22. 22.
    Nakamura Y, Tashiro H, Nambu J et al (2013) Detectability of hepatocellular carcinoma by gadoxetate disodium-enhanced hepatic MRI: tumor-by-tumor analysis in explant livers. J Magn Reson Imaging 37:684–691CrossRefGoogle Scholar
  23. 23.
    Motosugi U, Ichikawa T, Sou H et al (2010) Distinguishing hypervascular pseudolesions of the liver from hypervascular hepatocellular carcinomas with gadoxetic acid-enhanced MR imaging. Radiology 256:151–158CrossRefGoogle Scholar

Copyright information

© European Society of Radiology 2019

Authors and Affiliations

  • Jordi Rimola
    • 1
    • 2
    Email author
  • Alejandro Forner
    • 2
    • 3
    • 4
  • Víctor Sapena
    • 4
    • 5
  • Neus Llarch
    • 3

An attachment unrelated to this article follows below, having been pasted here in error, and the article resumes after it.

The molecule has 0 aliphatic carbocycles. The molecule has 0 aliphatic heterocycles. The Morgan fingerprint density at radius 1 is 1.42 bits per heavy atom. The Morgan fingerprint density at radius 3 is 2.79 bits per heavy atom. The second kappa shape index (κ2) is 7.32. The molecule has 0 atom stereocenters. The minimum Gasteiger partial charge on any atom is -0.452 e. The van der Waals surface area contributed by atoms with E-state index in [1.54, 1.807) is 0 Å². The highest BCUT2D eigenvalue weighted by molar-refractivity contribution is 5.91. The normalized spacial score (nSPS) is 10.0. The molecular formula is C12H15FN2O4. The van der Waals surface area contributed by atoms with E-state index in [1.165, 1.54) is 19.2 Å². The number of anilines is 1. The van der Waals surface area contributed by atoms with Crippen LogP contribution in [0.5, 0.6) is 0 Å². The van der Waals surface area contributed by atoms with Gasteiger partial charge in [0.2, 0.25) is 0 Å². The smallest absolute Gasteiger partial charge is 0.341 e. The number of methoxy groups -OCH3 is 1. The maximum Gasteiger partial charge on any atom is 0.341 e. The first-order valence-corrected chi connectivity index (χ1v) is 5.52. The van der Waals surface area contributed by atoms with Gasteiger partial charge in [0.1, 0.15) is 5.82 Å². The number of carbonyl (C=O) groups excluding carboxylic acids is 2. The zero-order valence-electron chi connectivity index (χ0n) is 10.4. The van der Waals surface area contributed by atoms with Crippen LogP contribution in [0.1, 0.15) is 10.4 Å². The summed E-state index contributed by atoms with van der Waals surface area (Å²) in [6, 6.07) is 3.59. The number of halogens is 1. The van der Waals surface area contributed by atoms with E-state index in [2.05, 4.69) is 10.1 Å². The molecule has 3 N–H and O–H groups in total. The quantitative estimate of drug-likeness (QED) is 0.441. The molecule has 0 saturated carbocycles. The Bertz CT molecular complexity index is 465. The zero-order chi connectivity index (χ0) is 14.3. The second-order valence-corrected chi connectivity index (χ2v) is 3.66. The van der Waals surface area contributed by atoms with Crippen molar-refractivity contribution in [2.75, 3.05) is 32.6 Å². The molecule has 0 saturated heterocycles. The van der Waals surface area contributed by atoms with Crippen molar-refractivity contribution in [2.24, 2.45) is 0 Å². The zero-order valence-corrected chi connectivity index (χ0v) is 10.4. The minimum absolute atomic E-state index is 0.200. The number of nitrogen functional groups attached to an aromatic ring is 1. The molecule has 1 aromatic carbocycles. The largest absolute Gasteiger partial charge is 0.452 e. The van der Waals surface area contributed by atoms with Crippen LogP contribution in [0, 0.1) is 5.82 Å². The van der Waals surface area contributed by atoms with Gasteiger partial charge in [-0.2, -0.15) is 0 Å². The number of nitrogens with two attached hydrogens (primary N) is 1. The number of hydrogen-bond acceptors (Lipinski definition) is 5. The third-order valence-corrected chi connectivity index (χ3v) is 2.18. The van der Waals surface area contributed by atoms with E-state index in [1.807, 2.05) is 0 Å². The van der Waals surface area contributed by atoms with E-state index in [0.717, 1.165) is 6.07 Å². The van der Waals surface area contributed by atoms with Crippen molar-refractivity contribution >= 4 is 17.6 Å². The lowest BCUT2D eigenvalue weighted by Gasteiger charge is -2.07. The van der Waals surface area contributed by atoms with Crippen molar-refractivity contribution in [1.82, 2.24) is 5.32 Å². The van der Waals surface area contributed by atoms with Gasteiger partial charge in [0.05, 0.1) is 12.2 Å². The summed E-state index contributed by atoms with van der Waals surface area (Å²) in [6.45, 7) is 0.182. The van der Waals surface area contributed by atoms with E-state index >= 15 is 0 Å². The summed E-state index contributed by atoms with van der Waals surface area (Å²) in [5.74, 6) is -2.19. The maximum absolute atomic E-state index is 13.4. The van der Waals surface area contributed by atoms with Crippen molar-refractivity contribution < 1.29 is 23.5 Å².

• Anna Darnell
    • 1
    • 2
  • Alba Díaz
    • 6
  • Angeles García-Criado
    • 1
    • 2
  • Lluís Bianchi
    • 1
    • 2
  • Ramon Vilana
    • 1
  • Álvaro Díaz-González
    • 3
  • Carmen Ayuso
    • 1
    • 2
    • 4
  • Jordi Bruix
    • 2
    • 3
    • 4
  • María Reig
    • 3
    • 4
  1. 1.BCLC group, Radiology DepartmentHospital Clínic BarcelonaBarcelonaSpain
  2. 2.University of BarcelonaBarcelonaSpain
  3. 3.BCLC group, Liver UnitHospital Clínic BarcelonaBarcelonaSpain
  4. 4.IDIBAPSBarcelonaSpain
  5. 5.BCLC group, Statistics coreBarcelonaSpain
  6. 6.BCLC group, Pathology DepartmentHospital Clínic BarcelonaBarcelonaSpain

Personalised recommendations